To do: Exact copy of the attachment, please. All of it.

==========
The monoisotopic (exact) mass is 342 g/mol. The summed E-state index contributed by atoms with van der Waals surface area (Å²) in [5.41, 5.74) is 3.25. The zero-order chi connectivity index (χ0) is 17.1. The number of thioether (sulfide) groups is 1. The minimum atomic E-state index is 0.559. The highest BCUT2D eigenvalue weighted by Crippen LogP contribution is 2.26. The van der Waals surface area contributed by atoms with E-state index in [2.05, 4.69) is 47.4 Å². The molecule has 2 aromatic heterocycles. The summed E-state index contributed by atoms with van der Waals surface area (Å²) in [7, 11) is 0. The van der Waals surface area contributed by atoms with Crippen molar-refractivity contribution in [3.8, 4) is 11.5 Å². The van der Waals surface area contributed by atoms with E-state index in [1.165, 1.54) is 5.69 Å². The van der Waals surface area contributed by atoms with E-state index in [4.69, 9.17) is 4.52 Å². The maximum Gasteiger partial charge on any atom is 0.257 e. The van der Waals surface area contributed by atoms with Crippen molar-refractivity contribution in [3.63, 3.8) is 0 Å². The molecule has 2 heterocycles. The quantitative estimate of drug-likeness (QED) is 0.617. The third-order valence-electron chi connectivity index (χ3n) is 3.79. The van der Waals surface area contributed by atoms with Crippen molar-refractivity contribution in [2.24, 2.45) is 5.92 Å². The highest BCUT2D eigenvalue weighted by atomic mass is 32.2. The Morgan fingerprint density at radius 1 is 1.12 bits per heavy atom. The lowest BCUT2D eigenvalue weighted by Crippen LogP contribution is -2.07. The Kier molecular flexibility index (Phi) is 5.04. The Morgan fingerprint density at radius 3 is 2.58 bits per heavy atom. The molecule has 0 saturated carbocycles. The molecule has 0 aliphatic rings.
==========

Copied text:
The monoisotopic (exact) mass is 342 g/mol. The summed E-state index contributed by atoms with van der Waals surface area (Å²) in [5.41, 5.74) is 3.25. The zero-order chi connectivity index (χ0) is 17.1. The number of thioether (sulfide) groups is 1. The minimum atomic E-state index is 0.559. The highest BCUT2D eigenvalue weighted by Crippen LogP contribution is 2.26. The van der Waals surface area contributed by atoms with E-state index in [2.05, 4.69) is 47.4 Å². The molecule has 2 aromatic heterocycles. The summed E-state index contributed by atoms with van der Waals surface area (Å²) in [7, 11) is 0. The van der Waals surface area contributed by atoms with Crippen molar-refractivity contribution in [3.8, 4) is 11.5 Å². The van der Waals surface area contributed by atoms with E-state index in [1.165, 1.54) is 5.69 Å². The van der Waals surface area contributed by atoms with E-state index in [4.69, 9.17) is 4.52 Å². The maximum Gasteiger partial charge on any atom is 0.257 e. The van der Waals surface area contributed by atoms with Crippen molar-refractivity contribution in [3.63, 3.8) is 0 Å². The molecule has 2 heterocycles. The quantitative estimate of drug-likeness (QED) is 0.617. The third-order valence-electron chi connectivity index (χ3n) is 3.79. The van der Waals surface area contributed by atoms with Crippen molar-refractivity contribution in [2.24, 2.45) is 5.92 Å². The highest BCUT2D eigenvalue weighted by atomic mass is 32.2. The Morgan fingerprint density at radius 1 is 1.12 bits per heavy atom. The lowest BCUT2D eigenvalue weighted by Crippen LogP contribution is -2.07. The Kier molecular flexibility index (Phi) is 5.04. The Morgan fingerprint density at radius 3 is 2.58 bits per heavy atom. The molecule has 0 saturated carbocycles. The molecule has 0 aliphatic rings.